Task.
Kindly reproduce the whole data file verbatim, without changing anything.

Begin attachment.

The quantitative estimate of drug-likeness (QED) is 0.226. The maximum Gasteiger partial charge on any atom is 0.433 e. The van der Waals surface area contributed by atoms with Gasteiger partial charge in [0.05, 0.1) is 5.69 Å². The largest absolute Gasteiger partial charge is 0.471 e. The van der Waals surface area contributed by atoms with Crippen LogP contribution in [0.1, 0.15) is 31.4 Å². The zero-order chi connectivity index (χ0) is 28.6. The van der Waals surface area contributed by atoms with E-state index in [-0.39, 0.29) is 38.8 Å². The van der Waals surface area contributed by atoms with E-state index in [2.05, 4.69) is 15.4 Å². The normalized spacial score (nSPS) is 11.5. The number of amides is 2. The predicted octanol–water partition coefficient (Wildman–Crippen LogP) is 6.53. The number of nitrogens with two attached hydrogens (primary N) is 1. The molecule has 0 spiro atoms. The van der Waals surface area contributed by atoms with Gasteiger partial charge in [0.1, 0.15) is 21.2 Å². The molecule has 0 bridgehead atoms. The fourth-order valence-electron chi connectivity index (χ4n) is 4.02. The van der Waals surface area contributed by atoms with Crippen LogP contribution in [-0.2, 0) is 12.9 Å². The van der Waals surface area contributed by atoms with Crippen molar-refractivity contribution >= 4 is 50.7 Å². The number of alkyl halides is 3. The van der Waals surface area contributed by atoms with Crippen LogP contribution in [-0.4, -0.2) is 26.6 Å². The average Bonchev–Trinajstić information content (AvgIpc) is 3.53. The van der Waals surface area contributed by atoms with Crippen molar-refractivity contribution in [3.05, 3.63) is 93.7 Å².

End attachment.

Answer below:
The quantitative estimate of drug-likeness (QED) is 0.226. The maximum Gasteiger partial charge on any atom is 0.433 e. The van der Waals surface area contributed by atoms with Gasteiger partial charge in [0.05, 0.1) is 5.69 Å². The largest absolute Gasteiger partial charge is 0.471 e. The van der Waals surface area contributed by atoms with Crippen LogP contribution in [0.1, 0.15) is 31.4 Å². The zero-order chi connectivity index (χ0) is 28.6. The van der Waals surface area contributed by atoms with E-state index in [-0.39, 0.29) is 38.8 Å². The van der Waals surface area contributed by atoms with E-state index in [2.05, 4.69) is 15.4 Å². The normalized spacial score (nSPS) is 11.5. The number of amides is 2. The predicted octanol–water partition coefficient (Wildman–Crippen LogP) is 6.53. The number of nitrogens with two attached hydrogens (primary N) is 1. The molecule has 0 spiro atoms. The van der Waals surface area contributed by atoms with Gasteiger partial charge in [0.1, 0.15) is 21.2 Å². The molecule has 0 bridgehead atoms. The fourth-order valence-electron chi connectivity index (χ4n) is 4.02. The van der Waals surface area contributed by atoms with Crippen LogP contribution in [-0.2, 0) is 12.9 Å². The van der Waals surface area contributed by atoms with Crippen molar-refractivity contribution >= 4 is 50.7 Å². The number of alkyl halides is 3. The van der Waals surface area contributed by atoms with Crippen LogP contribution in [-0.4, -0.2) is 26.6 Å². The average Bonchev–Trinajstić information content (AvgIpc) is 3.53. The van der Waals surface area contributed by atoms with Crippen molar-refractivity contribution in [3.05, 3.63) is 93.7 Å².